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Children and Sports


It is estimated that 30 million children now participate in organized sports including soccer, football, swimming, gymnastics, hockey, skating and baseball. Correspondingly, as participation increases, injuries increase. Sports injuries to young people now exceed the occurrence of infectious disease. (1)

More than 700,000 children under the age of 15 are taken to the hospital emergency room for treatment of sports-related injuries. In fact, children between the ages 11-15 account for 55% of all sports-related injuries that require hospitalization. (2)

Sports and recreational activities account for 4.3 million or 36% of all injuries to children in the United States. (3)

The increase in emergency-related injuries for children includes well-known injuries such as broken arms and twisted ankles—these injuries are certainly not new. What is new, however, are the types of children’s sports injuries seldom seen in past generations. They are overuse injuries caused by small, but repetitive injuries to the body’s tissues, joints and spinal columns resulting in chronic health conditions.

Chiropractic adjustments for children of all ages are of tremendous benefit for the treatment and prevention of injuries and to maximize performance potential.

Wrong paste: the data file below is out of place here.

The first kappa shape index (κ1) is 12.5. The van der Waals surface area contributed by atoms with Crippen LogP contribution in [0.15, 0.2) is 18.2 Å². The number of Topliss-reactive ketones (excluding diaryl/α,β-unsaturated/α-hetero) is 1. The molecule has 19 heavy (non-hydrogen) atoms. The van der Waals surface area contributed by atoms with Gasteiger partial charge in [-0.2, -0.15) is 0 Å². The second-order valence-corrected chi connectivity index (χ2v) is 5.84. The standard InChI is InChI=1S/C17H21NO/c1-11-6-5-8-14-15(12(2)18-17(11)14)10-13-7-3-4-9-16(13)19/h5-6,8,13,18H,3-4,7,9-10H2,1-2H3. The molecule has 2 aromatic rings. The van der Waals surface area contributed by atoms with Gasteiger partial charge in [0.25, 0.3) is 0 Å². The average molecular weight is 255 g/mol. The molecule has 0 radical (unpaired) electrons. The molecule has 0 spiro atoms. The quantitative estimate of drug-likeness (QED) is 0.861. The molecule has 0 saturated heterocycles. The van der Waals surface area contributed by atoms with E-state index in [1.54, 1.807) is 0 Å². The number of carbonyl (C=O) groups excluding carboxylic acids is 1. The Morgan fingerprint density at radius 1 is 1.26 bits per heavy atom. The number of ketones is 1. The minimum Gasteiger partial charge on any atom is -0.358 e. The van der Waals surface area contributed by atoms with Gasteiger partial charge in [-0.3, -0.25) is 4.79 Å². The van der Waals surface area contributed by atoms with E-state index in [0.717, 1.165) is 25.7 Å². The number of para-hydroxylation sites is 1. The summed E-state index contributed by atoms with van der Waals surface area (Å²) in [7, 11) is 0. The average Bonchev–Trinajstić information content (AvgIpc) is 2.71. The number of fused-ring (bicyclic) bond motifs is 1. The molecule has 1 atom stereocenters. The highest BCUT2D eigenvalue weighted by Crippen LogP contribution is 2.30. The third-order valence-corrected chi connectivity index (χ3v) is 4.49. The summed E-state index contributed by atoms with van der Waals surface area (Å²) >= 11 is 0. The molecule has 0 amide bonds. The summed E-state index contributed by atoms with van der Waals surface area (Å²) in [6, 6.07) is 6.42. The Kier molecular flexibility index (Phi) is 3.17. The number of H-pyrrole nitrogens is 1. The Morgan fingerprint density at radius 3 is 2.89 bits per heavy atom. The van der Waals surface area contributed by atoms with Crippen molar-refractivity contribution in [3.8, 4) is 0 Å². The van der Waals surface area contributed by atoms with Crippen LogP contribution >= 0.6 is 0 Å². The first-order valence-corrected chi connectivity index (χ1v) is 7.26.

Chiropractic’s focus on the spine and nervous system is also important for children, since it is their nervous system which controls their entire growth and development.

Be sure to follow the example of the professional athletes, and have your child's spine checked regularly, both after sporting events to minimize the effects of trauma, and before the competitions to enhance athletic performance.

1. Christensen, K. DC, (1997, May/June). Sports Related Back Injuries in Young Athletes.” The American Chiropractor
2. Zipperer, R. MD (1996, March) “Sports Sense” Consumers Research Magazine
3. Bijur, P.E. MD (1996, March) “Incidence of Sports Injuries in Children and Adolescents” American Family Physician, p. 1349